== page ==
Lawrence B. Johnson / Special to The Detroit News
The original article may be found here.
It’s not so much that the peevish fellow in Molière’s The Misanthrope can’t abide people. What he can’t stand is society’s standard operating procedure: the pretension, the hypocrisy, the affectation and the double-dealing.
Molière was poking fun at mid-17th century Parisian society, and yet…well, suffice it to say the acerbic wit of The Misanthrope still hits home more than four centuries later in what continues to pass for civilized society. Why this send-up of manners has never lost its charm is plainly to have been seen and savored in the Hilberry Theatre production that opened Friday night.
The Misanthrope is the ultimate ensemble play, written entirely in rhymed couplets for nine actors who most not only deliver their lines like natural speech but often break into each other’s thoughts — all the while preserving the poetry’s rhythm and the dialogue’s fluency.
It’s a tour de force right down the line, from Molière’s brilliant original to Timothy Mooney’s flavorful English adaptation to the spunky performances by the Hilberry company and director Jesse Merz.
The gist of the play is that Alceste, a sober young man who disdains the two-faced nature of social politesse, is hopelessly smitten by Célimène, a society demoiselle who is the epitome of caprice. Thus by turns Alceste sighs with a lover’s adoration one moment only to scold the flitting Célimène the next.
Even as our ambivalent hero resists the moderating council of his good friend Philante, he also must deal with his posturing rival Oronte and fend off the gorgeous but calculating Arsinoé, who has her sights fixed on Alceste.
It would be farce if it weren’t so plausibly realistic, and this elegantly styled and handsomely decorated production stays right on Molière’s fine satirical line.
As Alceste, Andrew Papa offers a reasonable man who wants nothing more than to hear honesty from his companions. In short, tell it like it is. If you speak disparagingly of someone behind his back, don’t smile and praise and clasp the hand of that person in his presence. But when put to that test, Papa’s Alceste finds it’s impossible not to be rude.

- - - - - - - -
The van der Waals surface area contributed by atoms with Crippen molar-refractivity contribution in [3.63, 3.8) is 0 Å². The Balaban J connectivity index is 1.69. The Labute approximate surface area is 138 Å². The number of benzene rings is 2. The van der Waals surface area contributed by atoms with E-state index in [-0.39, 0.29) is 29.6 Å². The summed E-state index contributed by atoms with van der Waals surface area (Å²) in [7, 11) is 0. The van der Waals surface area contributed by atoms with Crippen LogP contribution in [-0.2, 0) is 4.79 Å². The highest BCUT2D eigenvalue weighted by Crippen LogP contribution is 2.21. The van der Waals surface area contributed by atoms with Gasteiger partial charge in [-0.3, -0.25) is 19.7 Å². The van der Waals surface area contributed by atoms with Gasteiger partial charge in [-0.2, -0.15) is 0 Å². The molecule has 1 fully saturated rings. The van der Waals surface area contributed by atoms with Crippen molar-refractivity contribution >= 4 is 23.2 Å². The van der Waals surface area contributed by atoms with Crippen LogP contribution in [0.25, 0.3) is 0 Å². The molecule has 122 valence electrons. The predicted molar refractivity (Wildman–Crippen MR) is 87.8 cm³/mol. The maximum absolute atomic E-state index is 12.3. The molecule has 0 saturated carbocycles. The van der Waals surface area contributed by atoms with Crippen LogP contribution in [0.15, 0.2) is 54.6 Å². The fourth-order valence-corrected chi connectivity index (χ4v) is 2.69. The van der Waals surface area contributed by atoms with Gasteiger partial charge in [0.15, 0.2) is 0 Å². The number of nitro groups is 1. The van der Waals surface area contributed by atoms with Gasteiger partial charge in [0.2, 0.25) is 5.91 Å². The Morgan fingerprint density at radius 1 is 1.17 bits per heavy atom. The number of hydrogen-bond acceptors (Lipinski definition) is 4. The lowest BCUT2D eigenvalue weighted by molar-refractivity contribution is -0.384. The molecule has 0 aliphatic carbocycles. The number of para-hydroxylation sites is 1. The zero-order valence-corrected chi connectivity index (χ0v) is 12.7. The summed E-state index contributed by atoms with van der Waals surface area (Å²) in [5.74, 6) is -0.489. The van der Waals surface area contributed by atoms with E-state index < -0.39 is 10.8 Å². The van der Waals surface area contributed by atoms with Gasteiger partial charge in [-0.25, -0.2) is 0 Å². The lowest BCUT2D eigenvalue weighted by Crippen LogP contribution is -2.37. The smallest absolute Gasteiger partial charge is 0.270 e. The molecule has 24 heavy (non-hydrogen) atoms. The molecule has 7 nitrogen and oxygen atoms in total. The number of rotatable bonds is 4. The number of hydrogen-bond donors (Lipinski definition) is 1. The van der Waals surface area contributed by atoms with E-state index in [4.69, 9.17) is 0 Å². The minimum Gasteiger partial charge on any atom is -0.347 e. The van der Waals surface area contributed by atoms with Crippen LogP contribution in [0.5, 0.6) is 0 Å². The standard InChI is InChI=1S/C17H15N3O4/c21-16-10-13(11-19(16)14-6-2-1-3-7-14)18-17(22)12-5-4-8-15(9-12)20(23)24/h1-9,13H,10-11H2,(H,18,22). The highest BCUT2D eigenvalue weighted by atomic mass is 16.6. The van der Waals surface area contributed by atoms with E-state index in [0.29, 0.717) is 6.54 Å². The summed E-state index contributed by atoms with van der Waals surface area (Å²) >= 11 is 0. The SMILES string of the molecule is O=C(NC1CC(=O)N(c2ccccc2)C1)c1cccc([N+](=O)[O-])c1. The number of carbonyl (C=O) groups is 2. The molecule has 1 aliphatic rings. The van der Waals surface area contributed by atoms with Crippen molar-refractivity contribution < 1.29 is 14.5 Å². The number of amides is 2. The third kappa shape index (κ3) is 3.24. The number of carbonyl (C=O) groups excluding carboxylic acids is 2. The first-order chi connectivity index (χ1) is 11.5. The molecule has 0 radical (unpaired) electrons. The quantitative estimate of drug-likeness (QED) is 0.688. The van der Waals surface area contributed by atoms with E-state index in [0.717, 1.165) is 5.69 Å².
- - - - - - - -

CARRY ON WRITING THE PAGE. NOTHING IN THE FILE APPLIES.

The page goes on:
The trial instance comes when Oronte — the prancing, scraping Alan Ball — implores Alceste to hear a sonnet he has written and to confer his honest opinion. What follows is something between an operatic duet and a vaudeville routine as Papa’s Alceste turns himself inside out trying not to dodge calling Oronte’s drivel by its right name. Ball’s hapless poet slowly gets the drift, and the whole delicate dance blows up in disastrous candor.
A similar catty square-off finds Vanessa Sawson’s pert, flirty and ever-equivocating Célimène in an escalating fusillade of insults with Lorelei Sturm’s acid-tongued Arsinoé. As their flying couplets become slings and arrows, you barely breathe lest you miss some fine abusive point.
Viewing these dustups from the sidelines, as adviser and occasional referee, stands Dave Toomey’s calm, rational, pragmatic Philinte. And adding exotic spice to it all are Jordan Whalen and Edmund Alyn Jones as two over-the-top fops who see life itself as a costume drama.
Speaking of costumes, John D. Woodland dresses the actors with eye-popping flair. And for that matter, Michael Wilkki’s Baroque set, with its curves and feathers, is fun to take in even before the play begins.
Lawrence B. Johnson is a cultural writer and critic. firstname.lastname@example.org